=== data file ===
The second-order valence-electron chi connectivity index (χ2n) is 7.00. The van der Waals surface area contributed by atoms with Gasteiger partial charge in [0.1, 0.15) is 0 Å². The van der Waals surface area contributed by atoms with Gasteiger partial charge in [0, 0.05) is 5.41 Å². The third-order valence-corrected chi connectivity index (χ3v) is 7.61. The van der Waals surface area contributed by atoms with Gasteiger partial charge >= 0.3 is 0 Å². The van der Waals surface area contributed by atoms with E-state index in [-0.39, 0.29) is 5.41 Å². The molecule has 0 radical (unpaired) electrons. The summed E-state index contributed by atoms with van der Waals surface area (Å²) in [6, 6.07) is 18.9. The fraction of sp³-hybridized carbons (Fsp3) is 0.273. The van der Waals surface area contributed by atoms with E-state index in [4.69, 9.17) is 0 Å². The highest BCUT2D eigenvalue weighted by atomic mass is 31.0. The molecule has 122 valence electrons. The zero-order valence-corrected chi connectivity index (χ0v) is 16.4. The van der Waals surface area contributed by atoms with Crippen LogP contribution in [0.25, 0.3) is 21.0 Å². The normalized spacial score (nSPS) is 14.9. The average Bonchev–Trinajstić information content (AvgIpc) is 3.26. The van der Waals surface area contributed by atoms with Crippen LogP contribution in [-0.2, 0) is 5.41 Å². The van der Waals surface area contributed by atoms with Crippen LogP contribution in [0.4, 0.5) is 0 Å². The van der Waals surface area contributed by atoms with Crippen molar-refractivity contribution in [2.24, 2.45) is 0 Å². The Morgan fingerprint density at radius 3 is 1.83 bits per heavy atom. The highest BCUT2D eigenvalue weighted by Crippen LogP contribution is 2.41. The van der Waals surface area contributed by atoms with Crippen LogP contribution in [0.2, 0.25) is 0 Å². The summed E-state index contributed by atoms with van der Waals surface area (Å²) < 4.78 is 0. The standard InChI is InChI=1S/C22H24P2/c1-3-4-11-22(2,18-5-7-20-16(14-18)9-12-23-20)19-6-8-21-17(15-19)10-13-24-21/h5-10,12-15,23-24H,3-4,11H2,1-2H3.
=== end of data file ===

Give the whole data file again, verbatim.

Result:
The second-order valence-electron chi connectivity index (χ2n) is 7.00. The van der Waals surface area contributed by atoms with Gasteiger partial charge in [0.1, 0.15) is 0 Å². The van der Waals surface area contributed by atoms with Gasteiger partial charge in [0, 0.05) is 5.41 Å². The third-order valence-corrected chi connectivity index (χ3v) is 7.61. The van der Waals surface area contributed by atoms with Gasteiger partial charge >= 0.3 is 0 Å². The van der Waals surface area contributed by atoms with E-state index in [-0.39, 0.29) is 5.41 Å². The molecule has 0 radical (unpaired) electrons. The summed E-state index contributed by atoms with van der Waals surface area (Å²) in [6, 6.07) is 18.9. The fraction of sp³-hybridized carbons (Fsp3) is 0.273. The van der Waals surface area contributed by atoms with E-state index in [4.69, 9.17) is 0 Å². The highest BCUT2D eigenvalue weighted by atomic mass is 31.0. The molecule has 122 valence electrons. The zero-order valence-corrected chi connectivity index (χ0v) is 16.4. The van der Waals surface area contributed by atoms with Crippen LogP contribution in [0.25, 0.3) is 21.0 Å². The normalized spacial score (nSPS) is 14.9. The average Bonchev–Trinajstić information content (AvgIpc) is 3.26. The van der Waals surface area contributed by atoms with Crippen LogP contribution in [-0.2, 0) is 5.41 Å². The van der Waals surface area contributed by atoms with Crippen LogP contribution in [0.4, 0.5) is 0 Å². The van der Waals surface area contributed by atoms with Crippen molar-refractivity contribution in [2.24, 2.45) is 0 Å². The Morgan fingerprint density at radius 3 is 1.83 bits per heavy atom. The highest BCUT2D eigenvalue weighted by Crippen LogP contribution is 2.41. The van der Waals surface area contributed by atoms with Crippen LogP contribution in [0.2, 0.25) is 0 Å². The summed E-state index contributed by atoms with van der Waals surface area (Å²) < 4.78 is 0. The standard InChI is InChI=1S/C22H24P2/c1-3-4-11-22(2,18-5-7-20-16(14-18)9-12-23-20)19-6-8-21-17(15-19)10-13-24-21/h5-10,12-15,23-24H,3-4,11H2,1-2H3.